On Thanksgiving morning last year all was calm and quiet. No family present or coming. No one from my family, my husband’s family, or our family. This was new, and I felt lonely. But across the miles greeting me that morning was an email from a childhood friend—a blast from the past and a surprise.

Margaret and her four siblings lived on a farm next door to my grandparents whom we visited for two weeks each summer. Two weeks full of fun— feeding baby calves, playing hide-and-seek in the hay barn where we could move bales around to make secret spaces that were hard to find, celebrating her birthday, catching tadpoles.

We grew up. I stayed east of the Mississippi. She married a farmer in Kansas and taught school until her eyesight failed. Our ability to communicate diminished. Our friendship seemed like something from the past. And then last year she got a computer that allowed her to see email with large print. Suddenly we again could be actively in touch, sharing the dailyness of our lives and our families.

So it is her message that arrived first that morning and reached out to my loneliness. Who would have thought, all those years ago, that our lives would be intersecting when we were older than our parents then were? We couldn’t even have imagined being as old as we are now. What a surprise. What a gift. Grace.

Grace is unexpected, unmerited, life-giving goodness.


When have you experienced grace?

What helps you notice it when it happens?


Reflect back over the past 24 hours. Notice the moments of grace—moments you especially appreciate, moments that glow as you remember them. Make this a regular practice.

For further reflection:

“Then one of them, when he saw that he was healed, turned back, praising God . . .” (See Luke 17: 11-19).

“Bless the Lord, O my soul . . . who crowns you with steadfast love and mercy . . .” (See Psalm 103).

Trusting in the One Who Gives Life

“Trust in the Lord with all your heart and lean not unto your own understanding. In all your ways acknowledge Him, and He will direct your paths” (Proverbs 3: 5). I memorized this verse as a child. If it could live in my heart as well as in my memory, my life could flow more peacefully.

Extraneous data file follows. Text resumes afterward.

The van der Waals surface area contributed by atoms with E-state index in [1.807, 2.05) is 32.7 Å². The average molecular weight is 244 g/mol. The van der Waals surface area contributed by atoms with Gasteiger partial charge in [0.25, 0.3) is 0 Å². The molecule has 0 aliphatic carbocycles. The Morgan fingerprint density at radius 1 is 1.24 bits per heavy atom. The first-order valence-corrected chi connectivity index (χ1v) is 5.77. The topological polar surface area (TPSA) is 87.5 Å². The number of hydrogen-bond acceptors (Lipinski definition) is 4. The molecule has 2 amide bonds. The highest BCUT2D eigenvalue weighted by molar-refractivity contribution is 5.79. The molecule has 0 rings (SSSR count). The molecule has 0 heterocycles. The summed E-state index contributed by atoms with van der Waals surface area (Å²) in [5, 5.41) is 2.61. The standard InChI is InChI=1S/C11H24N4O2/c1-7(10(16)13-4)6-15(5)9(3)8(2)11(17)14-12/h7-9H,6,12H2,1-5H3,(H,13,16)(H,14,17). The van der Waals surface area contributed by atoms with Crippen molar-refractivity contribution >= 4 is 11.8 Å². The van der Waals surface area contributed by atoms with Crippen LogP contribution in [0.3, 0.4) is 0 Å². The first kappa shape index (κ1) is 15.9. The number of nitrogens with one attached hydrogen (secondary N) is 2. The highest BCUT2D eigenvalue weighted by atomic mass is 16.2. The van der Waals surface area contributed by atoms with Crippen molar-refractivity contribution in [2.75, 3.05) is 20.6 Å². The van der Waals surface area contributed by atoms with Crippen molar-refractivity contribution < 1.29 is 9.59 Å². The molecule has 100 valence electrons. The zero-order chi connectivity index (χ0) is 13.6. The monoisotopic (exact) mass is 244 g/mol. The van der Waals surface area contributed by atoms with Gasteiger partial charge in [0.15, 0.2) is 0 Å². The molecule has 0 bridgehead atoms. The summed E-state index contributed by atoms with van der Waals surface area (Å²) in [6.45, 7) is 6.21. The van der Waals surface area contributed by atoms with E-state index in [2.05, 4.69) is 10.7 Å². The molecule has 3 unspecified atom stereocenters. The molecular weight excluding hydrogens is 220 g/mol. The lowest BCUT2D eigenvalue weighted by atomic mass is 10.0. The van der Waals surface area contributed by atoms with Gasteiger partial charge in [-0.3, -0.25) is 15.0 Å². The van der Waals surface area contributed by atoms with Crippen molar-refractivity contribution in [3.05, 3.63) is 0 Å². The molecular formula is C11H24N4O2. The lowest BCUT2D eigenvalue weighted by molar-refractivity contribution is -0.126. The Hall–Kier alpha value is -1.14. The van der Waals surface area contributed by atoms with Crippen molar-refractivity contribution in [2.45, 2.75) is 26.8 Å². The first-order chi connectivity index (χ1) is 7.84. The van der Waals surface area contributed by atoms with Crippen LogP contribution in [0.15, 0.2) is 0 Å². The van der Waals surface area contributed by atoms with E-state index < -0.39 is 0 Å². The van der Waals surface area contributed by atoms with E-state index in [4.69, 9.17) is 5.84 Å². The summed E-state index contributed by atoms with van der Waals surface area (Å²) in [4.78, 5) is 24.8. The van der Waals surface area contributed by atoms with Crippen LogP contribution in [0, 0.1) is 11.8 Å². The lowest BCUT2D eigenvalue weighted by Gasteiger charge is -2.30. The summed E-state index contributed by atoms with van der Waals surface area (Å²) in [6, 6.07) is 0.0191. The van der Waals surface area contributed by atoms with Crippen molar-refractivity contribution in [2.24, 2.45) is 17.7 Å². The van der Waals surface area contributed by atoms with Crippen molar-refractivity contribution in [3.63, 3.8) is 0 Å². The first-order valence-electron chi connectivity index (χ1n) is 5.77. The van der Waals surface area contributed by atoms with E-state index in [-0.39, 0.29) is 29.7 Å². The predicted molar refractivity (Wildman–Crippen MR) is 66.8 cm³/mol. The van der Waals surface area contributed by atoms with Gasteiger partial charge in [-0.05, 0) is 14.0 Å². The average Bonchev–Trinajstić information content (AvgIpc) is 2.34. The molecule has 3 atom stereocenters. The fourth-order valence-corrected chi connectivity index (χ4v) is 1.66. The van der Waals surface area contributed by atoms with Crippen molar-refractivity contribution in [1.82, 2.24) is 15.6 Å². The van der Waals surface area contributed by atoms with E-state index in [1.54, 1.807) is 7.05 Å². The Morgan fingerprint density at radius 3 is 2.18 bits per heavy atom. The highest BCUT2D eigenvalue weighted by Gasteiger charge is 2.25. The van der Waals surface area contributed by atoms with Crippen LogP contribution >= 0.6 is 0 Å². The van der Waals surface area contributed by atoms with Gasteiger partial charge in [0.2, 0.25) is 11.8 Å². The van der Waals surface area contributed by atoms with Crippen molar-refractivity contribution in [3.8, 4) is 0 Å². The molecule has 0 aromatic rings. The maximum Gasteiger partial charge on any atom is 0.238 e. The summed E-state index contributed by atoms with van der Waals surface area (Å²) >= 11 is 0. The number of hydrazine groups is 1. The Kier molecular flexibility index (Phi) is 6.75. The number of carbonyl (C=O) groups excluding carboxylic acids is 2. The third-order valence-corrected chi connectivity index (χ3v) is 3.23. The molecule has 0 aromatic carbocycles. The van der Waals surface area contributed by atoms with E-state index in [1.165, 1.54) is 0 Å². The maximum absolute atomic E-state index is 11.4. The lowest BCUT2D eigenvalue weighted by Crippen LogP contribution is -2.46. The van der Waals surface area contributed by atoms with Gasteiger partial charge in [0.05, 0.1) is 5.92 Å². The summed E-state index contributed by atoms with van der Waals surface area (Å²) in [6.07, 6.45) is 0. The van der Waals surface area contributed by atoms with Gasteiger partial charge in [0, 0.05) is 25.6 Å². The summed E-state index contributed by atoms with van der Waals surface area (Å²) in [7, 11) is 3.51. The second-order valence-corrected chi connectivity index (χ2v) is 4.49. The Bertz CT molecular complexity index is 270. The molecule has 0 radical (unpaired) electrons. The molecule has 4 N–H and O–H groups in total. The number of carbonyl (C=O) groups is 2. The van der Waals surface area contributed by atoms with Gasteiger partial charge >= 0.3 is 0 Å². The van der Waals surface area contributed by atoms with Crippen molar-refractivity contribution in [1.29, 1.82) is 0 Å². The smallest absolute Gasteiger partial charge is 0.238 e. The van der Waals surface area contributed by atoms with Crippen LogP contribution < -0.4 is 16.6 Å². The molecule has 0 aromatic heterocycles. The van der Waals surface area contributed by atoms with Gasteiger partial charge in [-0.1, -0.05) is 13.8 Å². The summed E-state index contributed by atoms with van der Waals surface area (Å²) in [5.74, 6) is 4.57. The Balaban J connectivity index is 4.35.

I had felt spiritually dry and adrift. I wanted to do something or read something that could change my condition, but was at a loss about what that could be. I felt anxious, but I knew I had to trust and wait, as uncomfortable as that was. A few days later I was on my way to Charleston for a family occasion over the weekend during which I would have some time to read. I went to my bookshelves. There was a book whose title drew me. I didn’t know the book and was curious what it might say. Sure enough, when I was waiting in my motel room and picked up the book, the words poured from the book and into my heart. It was just the right book at just the right time. I’ve had that experience enough times that you would think I would trust in its happening and be able to avoid the anxiety.

Someone made discouraging comments to me about my writing, saying that my topics were too big to cover in such a short space. The one I was writing that day left me certain that she was right, and I felt blue. I prayed that God would send me encouragement if I was to keep writing. My low spirits have been lifted often by something unanticipated that seemed like a special gift from God, so I prayed remembering that kind of experience, trying to avoid getting stuck in my feelings. That afternoon, when I went for a haircut, the woman who cuts my hair had recently come back from a family funeral. Before we knew it, she was telling me about her spiritual experiences and some times of being hurt. When I told her about what I was writing, she was very excited, because my words directly spoke to her condition and encouraged her. I left with a nice haircut and a cheerful spirit. Wow! What a quick and joyful answer to my prayer.

A blessing of being older is being able to remember past experiences that remind me that God is trustworthy. When I can relax into that confidence, I can let go my need to control, and I can go forward with curiosity instead of anxiety and despair.


How well are you able to trust in yourself? In God?

What experience of surprises that seem like gifts do you remember? What might help you notice them?


“The Lord is my light and my salvation; whom shall I fear? The Lord is the stronghold of my life; of whom shall I be afraid?” (Psalm 27:1).

For further reflection:

Read the story of Jesus and the woman of Samaria, John 4: 1-30.

“I am about to do a new thing . . .” (See Isaiah 43: 18-19).